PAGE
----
A place of their own




By Patrick W. Galbraith, photographs by Androniki Christodoulou (Seattle: Chin Music Press, 2012, 240 pp., $20, paperback)

Patrick Galbraith is no newcomer to the otaku scene in Japan. A journalist by training and the author of “The Otaku Encyclopedia: An Insider’s Guide to the Subculture of Cool Japan” and one of the main contributors to Tokyo Realtime’s Akihabara tour, he takes his latest project directly into the homes of otaku (people with an obsessive niche hobby).

Galbraith, the Tokyo University Ph.D. candidate, argues in his new book that the media forms the otaku identity without the input of otaku themselves. The depictions of otaku have fluctuated over the years, from negative to positive and once again back to negative. Galbraith sees the 1989 arrest of Tsutomu Miyazaki for the grisly murders of four young girls as the pinnacle of negative portrayals of otaku. The positive depiction of the otaku culture hit its apex during the last 10 years. But Galbraith argues that these depictions were through the media’s perceptions and not by otaku themselves.

Looking beyond stereotypes, Galbraith hoped to take photos — with the help of Androniki Christodoulou — of otaku in their rooms and allow them to express themselves. “We intervened in their lives and collaboratively articulated otaku space,” he wrote. “These are real people sharing their spaces and stories. We did not question their authenticity.”

Twenty otaku are featured, each of them in their own space. Galbraith also includes his writing about otaku and media portrayals, interviews with “The Experts”: Shunya Yoshimi, a modern history scholar on post-war Japan, and Kaichiro Morikawa, “a design theorist, subcultural expert and archivist,” who is behind the Tokyo International Manga Library in Akihabara. Alongside the personal interviews are Galbraith’s tours of various gathering spaces for otaku in Japan, with everything from the well-known Akihabara and Otome Road, Ikebukuro in Tokyo to Osu, Nagoya, a surprising center for otaku who love to build robots, which gained in popularity within the last decade.

Readers will be surprised to learn about the numerous facets of otaku-dom. The portrayals are not hyperbolized, as in the case of Akiko Higashimura’s manga “Princess Jellyfish,” nor are they talked about and picked apart into post-modern theory, like through the essays of Hiroki Azuma in “Otaku: Japan’s Database in Animals.” The interviews feel frank, and while interviewees are acting or posing because there is a camera and voice recorder on them, the micro-biographies and snapshots of otaku feel more natural.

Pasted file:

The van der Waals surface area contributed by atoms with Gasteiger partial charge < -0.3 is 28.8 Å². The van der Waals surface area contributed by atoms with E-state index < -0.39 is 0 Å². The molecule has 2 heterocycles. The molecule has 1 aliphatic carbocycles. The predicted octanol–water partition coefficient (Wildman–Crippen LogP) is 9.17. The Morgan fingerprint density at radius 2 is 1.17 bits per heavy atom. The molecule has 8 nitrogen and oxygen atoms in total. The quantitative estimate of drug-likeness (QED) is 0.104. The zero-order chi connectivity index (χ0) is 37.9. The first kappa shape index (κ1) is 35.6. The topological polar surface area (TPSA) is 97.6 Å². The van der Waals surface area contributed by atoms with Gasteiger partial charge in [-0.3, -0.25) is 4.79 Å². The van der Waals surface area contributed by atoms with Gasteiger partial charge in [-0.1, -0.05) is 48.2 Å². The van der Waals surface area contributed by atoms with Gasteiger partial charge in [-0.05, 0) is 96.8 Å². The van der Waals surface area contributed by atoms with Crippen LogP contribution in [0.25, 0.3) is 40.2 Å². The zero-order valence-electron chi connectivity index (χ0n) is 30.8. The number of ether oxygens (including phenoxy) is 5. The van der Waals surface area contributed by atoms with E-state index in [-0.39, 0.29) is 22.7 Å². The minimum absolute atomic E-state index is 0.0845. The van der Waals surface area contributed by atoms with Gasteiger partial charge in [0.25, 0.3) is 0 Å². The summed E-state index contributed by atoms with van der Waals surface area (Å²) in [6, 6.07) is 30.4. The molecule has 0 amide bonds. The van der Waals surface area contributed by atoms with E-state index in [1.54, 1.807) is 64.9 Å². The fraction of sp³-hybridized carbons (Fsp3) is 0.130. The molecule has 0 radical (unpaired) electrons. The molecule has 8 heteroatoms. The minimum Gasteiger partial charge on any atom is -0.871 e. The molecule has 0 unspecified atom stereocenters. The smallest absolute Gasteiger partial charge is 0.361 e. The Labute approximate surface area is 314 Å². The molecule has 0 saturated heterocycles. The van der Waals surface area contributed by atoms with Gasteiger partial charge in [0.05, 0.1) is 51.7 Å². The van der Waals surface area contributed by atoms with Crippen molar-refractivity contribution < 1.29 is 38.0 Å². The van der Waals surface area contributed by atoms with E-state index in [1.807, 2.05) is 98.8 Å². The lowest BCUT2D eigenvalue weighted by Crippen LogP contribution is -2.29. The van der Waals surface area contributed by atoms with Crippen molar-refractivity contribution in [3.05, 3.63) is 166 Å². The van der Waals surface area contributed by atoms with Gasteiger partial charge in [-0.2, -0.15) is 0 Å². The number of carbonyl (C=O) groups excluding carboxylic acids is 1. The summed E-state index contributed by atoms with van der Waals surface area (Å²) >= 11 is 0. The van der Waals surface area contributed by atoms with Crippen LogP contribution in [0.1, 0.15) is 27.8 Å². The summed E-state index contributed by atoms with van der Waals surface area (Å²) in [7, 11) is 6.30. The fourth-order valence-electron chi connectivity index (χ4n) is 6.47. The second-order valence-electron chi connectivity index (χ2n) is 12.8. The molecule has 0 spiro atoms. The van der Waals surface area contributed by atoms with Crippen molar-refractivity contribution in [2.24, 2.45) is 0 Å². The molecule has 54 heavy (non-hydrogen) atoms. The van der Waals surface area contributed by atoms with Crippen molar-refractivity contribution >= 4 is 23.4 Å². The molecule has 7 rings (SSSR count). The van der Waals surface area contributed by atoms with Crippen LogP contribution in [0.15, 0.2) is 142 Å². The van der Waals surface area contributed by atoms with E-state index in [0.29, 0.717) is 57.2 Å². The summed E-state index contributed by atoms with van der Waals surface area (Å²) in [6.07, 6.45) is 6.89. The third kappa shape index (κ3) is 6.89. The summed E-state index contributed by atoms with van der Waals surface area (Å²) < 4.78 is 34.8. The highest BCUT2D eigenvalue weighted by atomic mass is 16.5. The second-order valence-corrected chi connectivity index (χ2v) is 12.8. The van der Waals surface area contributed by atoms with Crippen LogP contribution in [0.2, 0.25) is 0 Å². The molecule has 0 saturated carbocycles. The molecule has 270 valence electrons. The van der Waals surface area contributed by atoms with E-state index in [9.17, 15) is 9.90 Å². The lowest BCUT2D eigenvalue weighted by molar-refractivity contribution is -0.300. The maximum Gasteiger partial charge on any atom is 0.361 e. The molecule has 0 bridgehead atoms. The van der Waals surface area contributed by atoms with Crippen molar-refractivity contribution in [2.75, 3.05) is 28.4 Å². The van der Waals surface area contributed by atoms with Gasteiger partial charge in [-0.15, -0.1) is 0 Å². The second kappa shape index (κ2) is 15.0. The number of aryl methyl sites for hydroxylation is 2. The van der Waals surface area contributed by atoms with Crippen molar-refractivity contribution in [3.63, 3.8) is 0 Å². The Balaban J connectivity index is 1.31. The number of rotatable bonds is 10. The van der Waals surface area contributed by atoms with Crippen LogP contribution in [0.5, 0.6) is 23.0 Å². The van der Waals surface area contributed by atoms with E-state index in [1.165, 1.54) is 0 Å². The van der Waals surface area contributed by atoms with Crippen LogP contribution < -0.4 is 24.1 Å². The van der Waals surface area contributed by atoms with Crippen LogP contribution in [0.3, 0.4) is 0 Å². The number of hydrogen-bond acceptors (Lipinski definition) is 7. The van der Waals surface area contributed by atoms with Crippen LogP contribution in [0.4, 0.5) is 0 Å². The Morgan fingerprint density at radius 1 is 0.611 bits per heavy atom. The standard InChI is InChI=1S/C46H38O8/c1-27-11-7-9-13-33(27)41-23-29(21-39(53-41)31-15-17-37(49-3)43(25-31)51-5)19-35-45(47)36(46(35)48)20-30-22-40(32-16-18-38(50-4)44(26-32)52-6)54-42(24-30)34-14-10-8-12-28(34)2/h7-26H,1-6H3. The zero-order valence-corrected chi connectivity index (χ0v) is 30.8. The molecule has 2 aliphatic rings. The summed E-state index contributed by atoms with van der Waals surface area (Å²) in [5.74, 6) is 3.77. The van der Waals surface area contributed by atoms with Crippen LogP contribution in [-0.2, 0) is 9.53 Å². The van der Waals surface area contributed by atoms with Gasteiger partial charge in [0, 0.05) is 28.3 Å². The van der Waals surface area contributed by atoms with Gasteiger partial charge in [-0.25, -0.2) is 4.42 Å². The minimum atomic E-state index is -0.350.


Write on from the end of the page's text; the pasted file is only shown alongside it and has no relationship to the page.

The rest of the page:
The first interviewee is truly intriguing. Norihiro Ono, one of Japan’s leading experts on Russian science fiction, collects calculators, martial arts equipment and musical instruments. He professes that he considers himself an otaku, but does not buy anime, manga or figurines, the regular staples. Likewise, following Ono is a collector of “underground paraphernalia” such as items from the KKK, religious cults and political extremists. The book continues with figurine collectors, a man who has spent about $20,000 on toys from tokusatsu (live action special effects) shows, anime, and other forms of entertainment and a race queen with 13,000 volumes of manga.

Also featured are an electrician, a professional boxer and Danny Choo, the famous blogger of all things otaku. These ethnographies of otaku formulate neither a single identity nor a comprehensive one. Each subject is varied and not one of them embodies any other’s self-concept of otaku either. At its core, “Otaku Spaces” describes the very individualism exhibited by otaku, which strays away from the collective frame the media portrays them in with overarching stereotypes and generalizations central to much of Japanese culture.

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